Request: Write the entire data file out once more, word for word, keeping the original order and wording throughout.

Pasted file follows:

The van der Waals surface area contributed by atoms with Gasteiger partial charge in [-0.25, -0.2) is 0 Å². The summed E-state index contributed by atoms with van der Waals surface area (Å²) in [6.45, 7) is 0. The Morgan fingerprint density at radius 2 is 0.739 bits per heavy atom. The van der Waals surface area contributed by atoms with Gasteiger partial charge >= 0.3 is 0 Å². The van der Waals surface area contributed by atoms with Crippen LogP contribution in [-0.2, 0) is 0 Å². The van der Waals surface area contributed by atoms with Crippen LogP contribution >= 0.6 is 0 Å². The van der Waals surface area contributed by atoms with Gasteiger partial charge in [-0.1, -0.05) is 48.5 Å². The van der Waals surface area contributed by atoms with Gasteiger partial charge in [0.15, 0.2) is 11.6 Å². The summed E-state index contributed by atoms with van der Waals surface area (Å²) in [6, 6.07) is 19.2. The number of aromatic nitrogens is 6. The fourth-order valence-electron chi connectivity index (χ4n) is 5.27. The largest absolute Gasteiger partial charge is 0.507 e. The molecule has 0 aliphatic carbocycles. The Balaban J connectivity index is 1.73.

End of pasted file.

The van der Waals surface area contributed by atoms with Gasteiger partial charge in [-0.25, -0.2) is 0 Å². The summed E-state index contributed by atoms with van der Waals surface area (Å²) in [6.45, 7) is 0. The Morgan fingerprint density at radius 2 is 0.739 bits per heavy atom. The van der Waals surface area contributed by atoms with Gasteiger partial charge >= 0.3 is 0 Å². The van der Waals surface area contributed by atoms with Crippen LogP contribution in [-0.2, 0) is 0 Å². The van der Waals surface area contributed by atoms with Crippen LogP contribution >= 0.6 is 0 Å². The van der Waals surface area contributed by atoms with Gasteiger partial charge in [-0.1, -0.05) is 48.5 Å². The van der Waals surface area contributed by atoms with Gasteiger partial charge in [0.15, 0.2) is 11.6 Å². The summed E-state index contributed by atoms with van der Waals surface area (Å²) in [6, 6.07) is 19.2. The number of aromatic nitrogens is 6. The fourth-order valence-electron chi connectivity index (χ4n) is 5.27. The largest absolute Gasteiger partial charge is 0.507 e. The molecule has 0 aliphatic carbocycles. The Balaban J connectivity index is 1.73.